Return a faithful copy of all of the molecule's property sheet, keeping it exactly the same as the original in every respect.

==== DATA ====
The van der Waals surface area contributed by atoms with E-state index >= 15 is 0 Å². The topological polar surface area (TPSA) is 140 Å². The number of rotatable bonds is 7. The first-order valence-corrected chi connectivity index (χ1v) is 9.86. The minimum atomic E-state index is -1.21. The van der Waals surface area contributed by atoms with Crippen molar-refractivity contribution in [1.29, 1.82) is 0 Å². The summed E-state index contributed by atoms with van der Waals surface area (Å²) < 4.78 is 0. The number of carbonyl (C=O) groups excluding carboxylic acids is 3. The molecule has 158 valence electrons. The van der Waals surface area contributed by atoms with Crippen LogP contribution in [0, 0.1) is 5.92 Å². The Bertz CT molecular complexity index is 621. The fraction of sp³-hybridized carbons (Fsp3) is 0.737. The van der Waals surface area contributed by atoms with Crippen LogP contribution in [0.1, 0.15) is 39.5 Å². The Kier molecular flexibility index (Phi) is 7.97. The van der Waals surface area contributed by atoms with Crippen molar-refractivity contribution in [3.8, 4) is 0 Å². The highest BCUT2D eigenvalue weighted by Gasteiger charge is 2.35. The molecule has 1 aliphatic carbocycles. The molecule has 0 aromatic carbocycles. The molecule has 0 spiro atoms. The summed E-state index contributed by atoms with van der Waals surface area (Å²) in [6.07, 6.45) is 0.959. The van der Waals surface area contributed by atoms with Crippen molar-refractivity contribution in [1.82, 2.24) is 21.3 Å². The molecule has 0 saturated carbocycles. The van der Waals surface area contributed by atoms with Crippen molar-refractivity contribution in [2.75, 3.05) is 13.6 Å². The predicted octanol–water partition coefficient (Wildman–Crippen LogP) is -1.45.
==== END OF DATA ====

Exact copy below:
The van der Waals surface area contributed by atoms with E-state index >= 15 is 0 Å². The topological polar surface area (TPSA) is 140 Å². The number of rotatable bonds is 7. The first-order valence-corrected chi connectivity index (χ1v) is 9.86. The minimum atomic E-state index is -1.21. The van der Waals surface area contributed by atoms with Crippen molar-refractivity contribution in [1.29, 1.82) is 0 Å². The summed E-state index contributed by atoms with van der Waals surface area (Å²) < 4.78 is 0. The number of carbonyl (C=O) groups excluding carboxylic acids is 3. The molecule has 158 valence electrons. The van der Waals surface area contributed by atoms with Crippen LogP contribution in [0, 0.1) is 5.92 Å². The Bertz CT molecular complexity index is 621. The fraction of sp³-hybridized carbons (Fsp3) is 0.737. The van der Waals surface area contributed by atoms with Crippen LogP contribution in [0.1, 0.15) is 39.5 Å². The Kier molecular flexibility index (Phi) is 7.97. The van der Waals surface area contributed by atoms with Crippen molar-refractivity contribution in [3.8, 4) is 0 Å². The highest BCUT2D eigenvalue weighted by Gasteiger charge is 2.35. The molecule has 1 aliphatic carbocycles. The molecule has 0 aromatic carbocycles. The molecule has 0 spiro atoms. The summed E-state index contributed by atoms with van der Waals surface area (Å²) in [6.07, 6.45) is 0.959. The van der Waals surface area contributed by atoms with Crippen molar-refractivity contribution in [1.82, 2.24) is 21.3 Å². The molecule has 0 saturated carbocycles. The van der Waals surface area contributed by atoms with Crippen molar-refractivity contribution in [2.75, 3.05) is 13.6 Å². The predicted octanol–water partition coefficient (Wildman–Crippen LogP) is -1.45.